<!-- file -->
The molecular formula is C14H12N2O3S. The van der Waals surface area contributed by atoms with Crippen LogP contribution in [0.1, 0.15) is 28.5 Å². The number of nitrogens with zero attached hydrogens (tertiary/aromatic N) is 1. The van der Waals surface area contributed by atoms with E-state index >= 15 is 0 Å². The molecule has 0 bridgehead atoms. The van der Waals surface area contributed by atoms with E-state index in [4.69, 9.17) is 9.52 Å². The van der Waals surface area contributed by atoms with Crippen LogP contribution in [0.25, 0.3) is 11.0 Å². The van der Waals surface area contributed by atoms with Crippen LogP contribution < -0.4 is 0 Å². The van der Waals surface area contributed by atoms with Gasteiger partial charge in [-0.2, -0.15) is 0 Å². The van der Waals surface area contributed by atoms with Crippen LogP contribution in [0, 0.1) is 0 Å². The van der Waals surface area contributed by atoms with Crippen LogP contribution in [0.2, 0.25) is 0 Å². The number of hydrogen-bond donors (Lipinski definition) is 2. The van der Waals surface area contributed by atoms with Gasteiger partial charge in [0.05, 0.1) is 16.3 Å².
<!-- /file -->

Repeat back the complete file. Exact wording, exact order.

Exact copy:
The molecular formula is C14H12N2O3S. The van der Waals surface area contributed by atoms with Crippen LogP contribution in [0.1, 0.15) is 28.5 Å². The number of nitrogens with zero attached hydrogens (tertiary/aromatic N) is 1. The van der Waals surface area contributed by atoms with E-state index >= 15 is 0 Å². The molecule has 0 bridgehead atoms. The van der Waals surface area contributed by atoms with E-state index in [4.69, 9.17) is 9.52 Å². The van der Waals surface area contributed by atoms with Crippen LogP contribution in [0.25, 0.3) is 11.0 Å². The van der Waals surface area contributed by atoms with Crippen LogP contribution < -0.4 is 0 Å². The van der Waals surface area contributed by atoms with Gasteiger partial charge in [-0.2, -0.15) is 0 Å². The van der Waals surface area contributed by atoms with Crippen LogP contribution in [0, 0.1) is 0 Å². The van der Waals surface area contributed by atoms with Crippen LogP contribution in [0.2, 0.25) is 0 Å². The number of hydrogen-bond donors (Lipinski definition) is 2. The van der Waals surface area contributed by atoms with Gasteiger partial charge in [0.05, 0.1) is 16.3 Å².